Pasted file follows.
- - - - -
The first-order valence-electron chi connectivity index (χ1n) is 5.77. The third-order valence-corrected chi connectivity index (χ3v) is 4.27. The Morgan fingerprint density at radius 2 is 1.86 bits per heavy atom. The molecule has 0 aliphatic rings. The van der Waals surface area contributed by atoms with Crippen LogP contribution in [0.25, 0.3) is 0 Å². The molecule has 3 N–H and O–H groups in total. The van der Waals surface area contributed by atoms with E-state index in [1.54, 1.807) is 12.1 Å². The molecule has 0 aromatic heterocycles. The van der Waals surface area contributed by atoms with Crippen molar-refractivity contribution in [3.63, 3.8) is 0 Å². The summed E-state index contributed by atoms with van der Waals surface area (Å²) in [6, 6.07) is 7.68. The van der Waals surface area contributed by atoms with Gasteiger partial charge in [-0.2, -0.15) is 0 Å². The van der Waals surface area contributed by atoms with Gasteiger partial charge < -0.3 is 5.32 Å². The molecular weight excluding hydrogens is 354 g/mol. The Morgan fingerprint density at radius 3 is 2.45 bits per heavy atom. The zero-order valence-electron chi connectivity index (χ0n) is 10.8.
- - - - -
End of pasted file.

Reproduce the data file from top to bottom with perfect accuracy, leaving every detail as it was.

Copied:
The first-order valence-electron chi connectivity index (χ1n) is 5.77. The third-order valence-corrected chi connectivity index (χ3v) is 4.27. The Morgan fingerprint density at radius 2 is 1.86 bits per heavy atom. The molecule has 0 aliphatic rings. The van der Waals surface area contributed by atoms with Crippen LogP contribution in [0.25, 0.3) is 0 Å². The molecule has 3 N–H and O–H groups in total. The van der Waals surface area contributed by atoms with E-state index in [1.54, 1.807) is 12.1 Å². The molecule has 0 aromatic heterocycles. The van der Waals surface area contributed by atoms with Crippen molar-refractivity contribution in [3.63, 3.8) is 0 Å². The summed E-state index contributed by atoms with van der Waals surface area (Å²) in [6, 6.07) is 7.68. The van der Waals surface area contributed by atoms with Gasteiger partial charge in [-0.2, -0.15) is 0 Å². The van der Waals surface area contributed by atoms with Gasteiger partial charge < -0.3 is 5.32 Å². The molecular weight excluding hydrogens is 354 g/mol. The Morgan fingerprint density at radius 3 is 2.45 bits per heavy atom. The zero-order valence-electron chi connectivity index (χ0n) is 10.8.